The district will take on additional debt in the next two years related to the new hospital, up to a total amount of $20,961,000 — as provided by the USDA.

In late 2016, the projected indebtedness of the district will be close to $47 million. All debt is related to assets that provide a positive rate of return, or is covered through service operations. The CFO, along with financial advisors and lenders, routinely performs debt capacity analysis that shows the district is well within its debt capacity. A feasibility study was performed by Wipfli, a nationally recognized accounting firm, which showed that the projected debt of the district is within the district’s capacity to repay. In fact, current revenue has already surpassed the feasibility study projections. The USDA has very stringent debt guidelines that have been met. Territory expansion is not required for the district to remain solvent. It is a requirement, however, to have the ability to expand Curry Medical Center to accommodate the volume of Emergency Department (ED) visits expected.

The district has consistently stated that additional services could potentially be provided if feasible, and those services may include chemotherapy infusion and other complementary cancer services, dialysis, pain management programs and expanded access to specialists via telemedicine or on-site clinics.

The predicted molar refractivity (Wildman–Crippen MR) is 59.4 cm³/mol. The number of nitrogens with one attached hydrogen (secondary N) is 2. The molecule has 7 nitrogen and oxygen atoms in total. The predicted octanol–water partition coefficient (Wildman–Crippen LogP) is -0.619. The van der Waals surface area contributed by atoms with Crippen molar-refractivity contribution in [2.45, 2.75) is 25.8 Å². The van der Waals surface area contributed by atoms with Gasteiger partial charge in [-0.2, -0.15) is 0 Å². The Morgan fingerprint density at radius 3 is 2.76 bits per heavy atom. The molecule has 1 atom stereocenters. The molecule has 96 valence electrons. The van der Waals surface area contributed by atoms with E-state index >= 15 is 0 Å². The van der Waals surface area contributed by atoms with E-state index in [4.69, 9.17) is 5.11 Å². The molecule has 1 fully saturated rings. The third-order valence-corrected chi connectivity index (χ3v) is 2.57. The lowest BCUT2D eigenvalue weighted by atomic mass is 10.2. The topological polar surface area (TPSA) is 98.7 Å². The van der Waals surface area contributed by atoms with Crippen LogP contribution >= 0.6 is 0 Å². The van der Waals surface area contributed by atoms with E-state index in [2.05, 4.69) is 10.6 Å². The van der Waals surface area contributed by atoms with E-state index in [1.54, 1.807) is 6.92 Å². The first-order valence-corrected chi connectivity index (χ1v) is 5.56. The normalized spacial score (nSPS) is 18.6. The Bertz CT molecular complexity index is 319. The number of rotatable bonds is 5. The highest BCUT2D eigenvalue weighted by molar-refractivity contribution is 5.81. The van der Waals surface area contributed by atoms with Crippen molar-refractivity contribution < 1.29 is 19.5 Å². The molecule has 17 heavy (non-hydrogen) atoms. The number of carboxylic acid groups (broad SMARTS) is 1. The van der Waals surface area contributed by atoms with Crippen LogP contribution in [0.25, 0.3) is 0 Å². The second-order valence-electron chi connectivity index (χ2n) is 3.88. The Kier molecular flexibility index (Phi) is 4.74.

As an organization tasked with fiscal responsibility to district taxpayers, decisions will be made in the best interests of the District for the sole purpose of providing quality health care services — but only after thorough financial analysis and community needs assessment are completed.

District financial projections estimate operation of the Brookings ED could result in an annual operating loss of $500,000. More than $600,000 has already been invested into the remodeling of Curry Medical Center in order to accommodate a small ED, and additional staffing needs will cost an estimated $2.7 million annually.

The Oregon Health Authority on Aug. 13 made permanent the temporary rule allowing a satellite ED to exist in Brookings. This is after many years of continued effort to provide a much-needed service to the residents of the south county.

The amount the district collects in taxes is a small fraction of its revenue. The remainder is generated from operations. The district is a non-profit entity whose purpose is to provide health care services in rural communities in a day and age when other rural hospitals are closing (43 have closed since 2010). In late 2016, when the debt for the hospital will be realized by taxpayers — and if the ballot measures pass and the district is expanded to include the Brookings and Harbor areas — then the tax rate is estimated to be approximately 99 cents per $1,000 assessed property value. This is less than the average tax rate of all other health districts within the state of Oregon that levy taxes.

Once the hospital general obligation bond is repaid, taxpayer contributions will decrease to the permanent base rate of 0.7425 cents/$1,000.